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Miserable with 2&4 year old kids

(46 Posts)
Mol1628 Wed 12-Apr-17 08:52:57

Is it just us? Me and OH are off for easter holidays with the kids. We just aren't happy and haven't been since having kids. It's dull and miserable. We take them for nice days out, get plenty of exercise, play at home. All the things we should be doing. But it's just miserable. Every day is the same struggles.

We love them and they're fine, well looked after. But we are miserable as parents. Does it get better when they're older? Has anyone felt this way with their young children and then it's improved?

And there's no one to take them so we can get a break together.

Not really looking for parenting advice, we know what to do, we are just unhappy.

SunshineOutdoors Wed 12-Apr-17 08:57:56

Mine are 3 and 5 now and it's still tough but so so much better than 2 and 4. Hang in there!

SunshineOutdoors Wed 12-Apr-17 08:59:01

It must be really hard if you don't get a chance to get a break together. It's not just you, imo it is a bit shit.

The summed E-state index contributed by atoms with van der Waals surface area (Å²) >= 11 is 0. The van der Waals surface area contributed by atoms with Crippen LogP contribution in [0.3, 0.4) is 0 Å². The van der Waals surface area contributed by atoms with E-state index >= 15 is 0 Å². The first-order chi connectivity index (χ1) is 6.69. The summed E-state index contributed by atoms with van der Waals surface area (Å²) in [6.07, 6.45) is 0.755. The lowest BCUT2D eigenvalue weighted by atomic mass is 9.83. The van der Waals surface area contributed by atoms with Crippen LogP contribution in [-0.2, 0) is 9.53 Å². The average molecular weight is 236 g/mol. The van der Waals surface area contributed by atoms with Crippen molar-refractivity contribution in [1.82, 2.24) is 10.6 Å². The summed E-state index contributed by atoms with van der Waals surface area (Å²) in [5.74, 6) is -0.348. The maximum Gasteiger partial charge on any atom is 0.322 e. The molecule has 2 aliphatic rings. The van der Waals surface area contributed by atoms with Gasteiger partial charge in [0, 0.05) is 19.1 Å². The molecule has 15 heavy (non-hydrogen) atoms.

SunshineOutdoors Wed 12-Apr-17 08:59:43

Keep talking to each other and try and see the humour in it, if you can.

Leatherboundanddown Wed 12-Apr-17 09:03:11

I think being a parent is pretty shit too. Utterly thankless, exhausting and miserable for very little reward (any?).

I must say that things improved for me whe n dd started school as it gave me a break. Now I am with her for less time it is easier but the school holidays are hard I feel like Ihave to be her own personal jester as she gets bored very easily and it is just crap really.

I thought I'd be a really 'natural' parent and love spending time with my child but I was completely unprepared for her temperement and the relentless of no me time.

Thegiantofillinois Wed 12-Apr-17 09:03:49

Yes. It feels like you're just a servant for the first few years. Mine are a few years older and they can -if they feel like it-amuse themselves for a bit. Hence being able to sit here and do this. One dc has a colouring in fetish; keeps her occupied for hours.